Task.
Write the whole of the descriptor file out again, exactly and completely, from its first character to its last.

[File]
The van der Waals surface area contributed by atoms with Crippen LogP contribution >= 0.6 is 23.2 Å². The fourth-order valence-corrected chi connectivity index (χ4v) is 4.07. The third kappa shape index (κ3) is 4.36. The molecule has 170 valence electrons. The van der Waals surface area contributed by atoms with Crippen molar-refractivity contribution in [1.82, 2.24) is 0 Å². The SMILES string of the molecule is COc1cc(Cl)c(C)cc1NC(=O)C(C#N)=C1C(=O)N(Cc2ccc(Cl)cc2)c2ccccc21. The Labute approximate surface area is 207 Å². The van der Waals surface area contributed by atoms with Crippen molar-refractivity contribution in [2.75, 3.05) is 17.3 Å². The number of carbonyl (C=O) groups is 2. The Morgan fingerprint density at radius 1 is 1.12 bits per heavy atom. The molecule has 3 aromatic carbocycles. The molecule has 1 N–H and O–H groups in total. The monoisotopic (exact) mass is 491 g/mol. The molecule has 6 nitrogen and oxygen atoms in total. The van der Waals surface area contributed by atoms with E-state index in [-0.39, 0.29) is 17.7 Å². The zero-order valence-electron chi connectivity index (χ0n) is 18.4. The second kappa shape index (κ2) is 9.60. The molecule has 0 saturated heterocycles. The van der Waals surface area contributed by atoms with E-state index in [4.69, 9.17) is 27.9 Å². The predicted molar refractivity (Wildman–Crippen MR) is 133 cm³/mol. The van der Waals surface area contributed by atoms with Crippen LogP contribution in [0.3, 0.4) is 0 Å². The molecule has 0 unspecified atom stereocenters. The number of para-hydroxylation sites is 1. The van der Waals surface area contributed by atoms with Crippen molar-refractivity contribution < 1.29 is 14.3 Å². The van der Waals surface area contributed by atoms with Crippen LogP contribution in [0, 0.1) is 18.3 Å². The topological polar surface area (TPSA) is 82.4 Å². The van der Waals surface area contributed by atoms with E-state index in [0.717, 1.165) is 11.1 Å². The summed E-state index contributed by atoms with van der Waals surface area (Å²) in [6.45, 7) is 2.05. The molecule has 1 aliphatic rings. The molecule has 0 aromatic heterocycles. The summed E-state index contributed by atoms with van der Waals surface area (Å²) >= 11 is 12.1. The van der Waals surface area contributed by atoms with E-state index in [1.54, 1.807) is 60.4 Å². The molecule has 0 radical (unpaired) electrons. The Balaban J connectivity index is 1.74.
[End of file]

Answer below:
The van der Waals surface area contributed by atoms with Crippen LogP contribution >= 0.6 is 23.2 Å². The fourth-order valence-corrected chi connectivity index (χ4v) is 4.07. The third kappa shape index (κ3) is 4.36. The molecule has 170 valence electrons. The van der Waals surface area contributed by atoms with Crippen molar-refractivity contribution in [1.82, 2.24) is 0 Å². The SMILES string of the molecule is COc1cc(Cl)c(C)cc1NC(=O)C(C#N)=C1C(=O)N(Cc2ccc(Cl)cc2)c2ccccc21. The Labute approximate surface area is 207 Å². The van der Waals surface area contributed by atoms with Crippen molar-refractivity contribution in [2.75, 3.05) is 17.3 Å². The number of carbonyl (C=O) groups is 2. The Morgan fingerprint density at radius 1 is 1.12 bits per heavy atom. The molecule has 3 aromatic carbocycles. The molecule has 1 N–H and O–H groups in total. The monoisotopic (exact) mass is 491 g/mol. The molecule has 6 nitrogen and oxygen atoms in total. The van der Waals surface area contributed by atoms with E-state index in [-0.39, 0.29) is 17.7 Å². The zero-order valence-electron chi connectivity index (χ0n) is 18.4. The second kappa shape index (κ2) is 9.60. The molecule has 0 saturated heterocycles. The van der Waals surface area contributed by atoms with E-state index in [4.69, 9.17) is 27.9 Å². The predicted molar refractivity (Wildman–Crippen MR) is 133 cm³/mol. The van der Waals surface area contributed by atoms with Crippen LogP contribution in [0.3, 0.4) is 0 Å². The molecule has 0 unspecified atom stereocenters. The number of para-hydroxylation sites is 1. The van der Waals surface area contributed by atoms with Crippen molar-refractivity contribution < 1.29 is 14.3 Å². The van der Waals surface area contributed by atoms with Crippen LogP contribution in [0, 0.1) is 18.3 Å². The topological polar surface area (TPSA) is 82.4 Å². The van der Waals surface area contributed by atoms with E-state index in [0.717, 1.165) is 11.1 Å². The summed E-state index contributed by atoms with van der Waals surface area (Å²) in [6.45, 7) is 2.05. The molecule has 1 aliphatic rings. The molecule has 0 aromatic heterocycles. The summed E-state index contributed by atoms with van der Waals surface area (Å²) >= 11 is 12.1. The van der Waals surface area contributed by atoms with E-state index in [1.54, 1.807) is 60.4 Å². The molecule has 0 radical (unpaired) electrons. The Balaban J connectivity index is 1.74.